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HRSA uses IQ/Objects To Make Critical Information Available

Published
  • July 01 1998, 1:00am EDT

PLATFORMS: The Health Resources and Services Administration (HRSA), an agency of the U.S. Department of Health and Human Services, downloads personnel and payroll information daily from two different mainframes into an MS Access database on their HP-UX server. To query and report the data, they use IQ/Objects from IQ Software on Windows 95, NT and 3.1 workstations.

BACKGROUND: The HRSA directs national health programs which improve the health of the nation by assuring quality health care to underserved, vulnerable and special-need populations. It also promotes appropriate health profession workforce capacity and practice, particularly in primary care and public health. Under HRSA's direction, a nationwide network of 643 community and migrant health centers and 144 primary care programs for the homeless and residents of public housing serve 8.1 million Americans each year.

PROBLEM SOLVED: Before implementing IQ/Objects, HRSA management could not access and summarize human resources and payroll information in a timely and efficient manner. Management would receive the data six to eight weeks after the fact, which made it difficult for them to have a clear, up-to-date picture of what was happening with the workforce. The DHHS personnel software did not have user-friendly reporting capabilities. Because of this time lag and lack of reporting capabilities, HRSA management could not get current information (for example, how many people worked in the agency yesterday). By implementing a system to bring the needed information together into a central database and then providing the agency's end users with IQ/Objects to access it as needed, HRSA has made critical information available.

PRODUCT FUNCTIONALITY: HRSA uses IQ/Objects to deliver simple ad hoc query capabilities and sophisticated database reporting in one easy-to-use product. Using drag, drop and point-and-click techniques, HRSA users of IQ/Objects quickly execute ad hoc queries and create sophisticated multitier documents. With the IQ/Objects Personal Edition, many of HRSA's end users also access predefined reports stored on the server and execute their queries and reports as needed. Others take advantage of IQ's powerful report designer, using the Reporting Edition or Administrator Edition to create their own crosstab or free-form reports.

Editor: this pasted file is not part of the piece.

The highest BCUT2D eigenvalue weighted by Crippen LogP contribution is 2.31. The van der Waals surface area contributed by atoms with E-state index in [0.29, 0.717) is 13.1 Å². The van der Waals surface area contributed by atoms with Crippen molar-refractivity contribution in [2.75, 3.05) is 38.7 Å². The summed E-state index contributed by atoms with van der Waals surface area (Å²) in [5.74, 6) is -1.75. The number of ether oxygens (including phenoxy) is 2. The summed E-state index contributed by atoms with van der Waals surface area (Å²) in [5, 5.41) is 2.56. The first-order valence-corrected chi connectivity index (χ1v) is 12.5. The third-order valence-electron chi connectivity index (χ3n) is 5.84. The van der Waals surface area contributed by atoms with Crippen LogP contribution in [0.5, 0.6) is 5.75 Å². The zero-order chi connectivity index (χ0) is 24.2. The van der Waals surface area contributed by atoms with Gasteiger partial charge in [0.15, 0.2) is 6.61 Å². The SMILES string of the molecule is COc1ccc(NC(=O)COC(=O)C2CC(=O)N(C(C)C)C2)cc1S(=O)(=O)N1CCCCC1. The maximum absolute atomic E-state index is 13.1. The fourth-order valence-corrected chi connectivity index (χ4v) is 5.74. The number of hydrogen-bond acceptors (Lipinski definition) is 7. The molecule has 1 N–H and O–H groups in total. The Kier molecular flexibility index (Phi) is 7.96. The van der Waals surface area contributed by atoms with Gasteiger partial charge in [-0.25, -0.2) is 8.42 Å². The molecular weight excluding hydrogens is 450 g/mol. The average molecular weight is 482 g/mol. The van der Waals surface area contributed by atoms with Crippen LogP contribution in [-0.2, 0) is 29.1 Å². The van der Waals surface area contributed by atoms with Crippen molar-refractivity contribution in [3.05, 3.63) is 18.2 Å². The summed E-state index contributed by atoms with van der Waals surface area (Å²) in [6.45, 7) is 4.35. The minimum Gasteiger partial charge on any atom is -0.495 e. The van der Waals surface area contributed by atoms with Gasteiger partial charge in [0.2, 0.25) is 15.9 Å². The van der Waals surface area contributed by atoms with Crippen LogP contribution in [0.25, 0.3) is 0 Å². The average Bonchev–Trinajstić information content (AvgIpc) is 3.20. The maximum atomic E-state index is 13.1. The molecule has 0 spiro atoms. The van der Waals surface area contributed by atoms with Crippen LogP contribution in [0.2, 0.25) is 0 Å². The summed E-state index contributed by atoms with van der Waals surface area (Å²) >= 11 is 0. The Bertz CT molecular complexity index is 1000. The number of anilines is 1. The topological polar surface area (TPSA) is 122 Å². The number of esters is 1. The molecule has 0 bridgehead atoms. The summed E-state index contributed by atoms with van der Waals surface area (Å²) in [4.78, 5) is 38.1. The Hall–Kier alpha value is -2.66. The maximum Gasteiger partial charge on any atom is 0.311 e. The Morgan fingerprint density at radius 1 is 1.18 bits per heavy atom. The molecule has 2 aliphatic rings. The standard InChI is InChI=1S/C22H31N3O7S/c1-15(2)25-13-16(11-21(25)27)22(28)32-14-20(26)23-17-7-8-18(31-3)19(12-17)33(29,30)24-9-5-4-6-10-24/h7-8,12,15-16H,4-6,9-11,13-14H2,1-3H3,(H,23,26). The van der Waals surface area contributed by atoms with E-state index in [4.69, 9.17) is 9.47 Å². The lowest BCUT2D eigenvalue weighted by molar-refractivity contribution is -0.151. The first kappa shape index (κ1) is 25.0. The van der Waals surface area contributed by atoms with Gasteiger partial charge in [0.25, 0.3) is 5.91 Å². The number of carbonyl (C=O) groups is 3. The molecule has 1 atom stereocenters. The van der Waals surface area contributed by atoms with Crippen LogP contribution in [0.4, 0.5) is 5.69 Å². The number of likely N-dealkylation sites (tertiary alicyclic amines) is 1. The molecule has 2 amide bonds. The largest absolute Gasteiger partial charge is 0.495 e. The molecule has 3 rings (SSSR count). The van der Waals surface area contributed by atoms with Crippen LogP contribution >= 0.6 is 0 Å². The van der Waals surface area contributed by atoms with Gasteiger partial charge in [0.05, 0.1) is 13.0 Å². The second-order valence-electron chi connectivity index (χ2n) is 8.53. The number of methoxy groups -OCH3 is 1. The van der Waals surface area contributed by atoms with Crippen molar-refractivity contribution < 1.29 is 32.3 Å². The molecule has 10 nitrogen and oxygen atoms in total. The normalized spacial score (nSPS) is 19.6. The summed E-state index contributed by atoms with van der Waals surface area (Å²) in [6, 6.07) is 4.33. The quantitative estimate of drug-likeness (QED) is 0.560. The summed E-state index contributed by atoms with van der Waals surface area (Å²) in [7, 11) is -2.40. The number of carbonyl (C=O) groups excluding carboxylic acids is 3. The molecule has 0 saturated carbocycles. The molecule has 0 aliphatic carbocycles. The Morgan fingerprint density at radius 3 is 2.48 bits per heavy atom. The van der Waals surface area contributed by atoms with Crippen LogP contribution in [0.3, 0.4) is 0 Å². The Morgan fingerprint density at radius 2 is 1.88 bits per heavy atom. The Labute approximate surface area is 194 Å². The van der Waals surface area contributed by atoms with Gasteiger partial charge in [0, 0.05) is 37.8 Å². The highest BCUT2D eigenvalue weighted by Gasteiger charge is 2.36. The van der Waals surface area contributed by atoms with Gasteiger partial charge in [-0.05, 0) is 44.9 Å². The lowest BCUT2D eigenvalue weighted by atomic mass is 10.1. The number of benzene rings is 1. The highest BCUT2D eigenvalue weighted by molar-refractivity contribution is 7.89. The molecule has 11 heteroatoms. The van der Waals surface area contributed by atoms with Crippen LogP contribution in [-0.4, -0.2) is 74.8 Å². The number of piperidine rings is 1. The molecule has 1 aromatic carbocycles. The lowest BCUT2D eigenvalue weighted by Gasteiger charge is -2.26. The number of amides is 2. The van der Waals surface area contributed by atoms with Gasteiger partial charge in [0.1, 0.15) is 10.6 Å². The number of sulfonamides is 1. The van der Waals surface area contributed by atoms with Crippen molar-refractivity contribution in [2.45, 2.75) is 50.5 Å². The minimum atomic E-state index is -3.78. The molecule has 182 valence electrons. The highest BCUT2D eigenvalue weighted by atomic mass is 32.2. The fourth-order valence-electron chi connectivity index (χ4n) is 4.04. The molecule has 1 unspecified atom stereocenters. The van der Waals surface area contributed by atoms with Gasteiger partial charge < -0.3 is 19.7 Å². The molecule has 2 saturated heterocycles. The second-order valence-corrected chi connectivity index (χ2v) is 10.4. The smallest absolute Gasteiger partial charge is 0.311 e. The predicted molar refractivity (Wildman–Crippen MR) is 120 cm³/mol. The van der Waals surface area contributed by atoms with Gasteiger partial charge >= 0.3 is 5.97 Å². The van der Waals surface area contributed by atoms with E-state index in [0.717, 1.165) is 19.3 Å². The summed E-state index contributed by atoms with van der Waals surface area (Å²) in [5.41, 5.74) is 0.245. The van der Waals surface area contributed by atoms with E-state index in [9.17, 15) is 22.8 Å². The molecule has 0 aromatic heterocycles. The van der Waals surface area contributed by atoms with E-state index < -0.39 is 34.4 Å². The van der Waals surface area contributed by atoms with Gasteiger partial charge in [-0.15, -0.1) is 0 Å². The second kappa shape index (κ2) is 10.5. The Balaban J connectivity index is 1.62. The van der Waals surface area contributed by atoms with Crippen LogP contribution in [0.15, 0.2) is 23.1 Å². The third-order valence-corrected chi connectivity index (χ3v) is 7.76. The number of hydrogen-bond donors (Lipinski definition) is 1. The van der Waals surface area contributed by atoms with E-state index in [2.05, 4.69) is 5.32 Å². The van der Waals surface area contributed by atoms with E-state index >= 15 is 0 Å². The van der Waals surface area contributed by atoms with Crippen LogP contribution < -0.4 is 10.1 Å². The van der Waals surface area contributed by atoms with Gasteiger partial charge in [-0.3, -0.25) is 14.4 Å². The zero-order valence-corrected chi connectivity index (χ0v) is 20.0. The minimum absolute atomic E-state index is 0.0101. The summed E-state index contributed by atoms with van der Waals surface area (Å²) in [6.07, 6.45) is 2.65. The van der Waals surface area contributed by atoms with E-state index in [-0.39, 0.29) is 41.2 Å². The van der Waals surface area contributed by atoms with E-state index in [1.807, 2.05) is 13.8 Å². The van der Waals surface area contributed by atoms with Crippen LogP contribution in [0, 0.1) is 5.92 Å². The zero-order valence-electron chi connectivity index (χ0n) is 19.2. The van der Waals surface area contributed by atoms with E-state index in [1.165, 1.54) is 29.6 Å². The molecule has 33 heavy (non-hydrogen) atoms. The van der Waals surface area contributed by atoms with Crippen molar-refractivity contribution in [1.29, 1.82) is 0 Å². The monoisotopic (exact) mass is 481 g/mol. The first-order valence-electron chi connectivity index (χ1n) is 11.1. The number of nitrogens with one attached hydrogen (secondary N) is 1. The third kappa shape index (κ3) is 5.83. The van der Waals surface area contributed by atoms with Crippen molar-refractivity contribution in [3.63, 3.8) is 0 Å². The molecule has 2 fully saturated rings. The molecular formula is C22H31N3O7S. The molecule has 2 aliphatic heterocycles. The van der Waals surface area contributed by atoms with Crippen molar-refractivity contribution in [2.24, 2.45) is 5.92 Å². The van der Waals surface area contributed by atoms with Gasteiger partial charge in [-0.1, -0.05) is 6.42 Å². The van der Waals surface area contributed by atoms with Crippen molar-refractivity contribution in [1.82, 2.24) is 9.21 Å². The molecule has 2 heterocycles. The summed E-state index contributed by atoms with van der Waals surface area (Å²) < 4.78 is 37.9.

STRENGTHS: One main strength of IQ/Objects is ease of use. For the day-to-day reports and queries, its drag-and-drop Microsoft Office-like interface is easy to learn. The ability to predefine and store reports for reuse on a regular basis is also a real convenience. Another strength of this product is the ability to install appropriate editions of IQ/Objects for end users of different skill levels and needs. This flexibility helps to keep the installation cost effective.

WEAKNESSES: HRSA encountered difficulty with moving their stored reports to the new version of IQ/Objects and wanted more thorough documentation.

SELECTION CRITERIA: HRSA evaluated four reporting and query tool packages and chose IQ/Objects because of its ease of use and the flexibility to purchase different editions for users with different needs. The ability to add IQ/SmartServer as their databases grow was also appealing. HRSA is now planning to add IQ/SmartServer to enable users to schedule reports to run on the server during non-peak hours, leaving their desktops free for other tasks.

VENDOR SUPPORT: The support/maintenance package is good. It includes the tech support services line, faxes and automatic upgrades. HRSA has participated in a support contract from the beginning and has found the service to be useful.

DOCUMENTATION: HRSA would like to see more thorough documentation, similar to documentation found in products like Microsoft Office or Lotus Notes.

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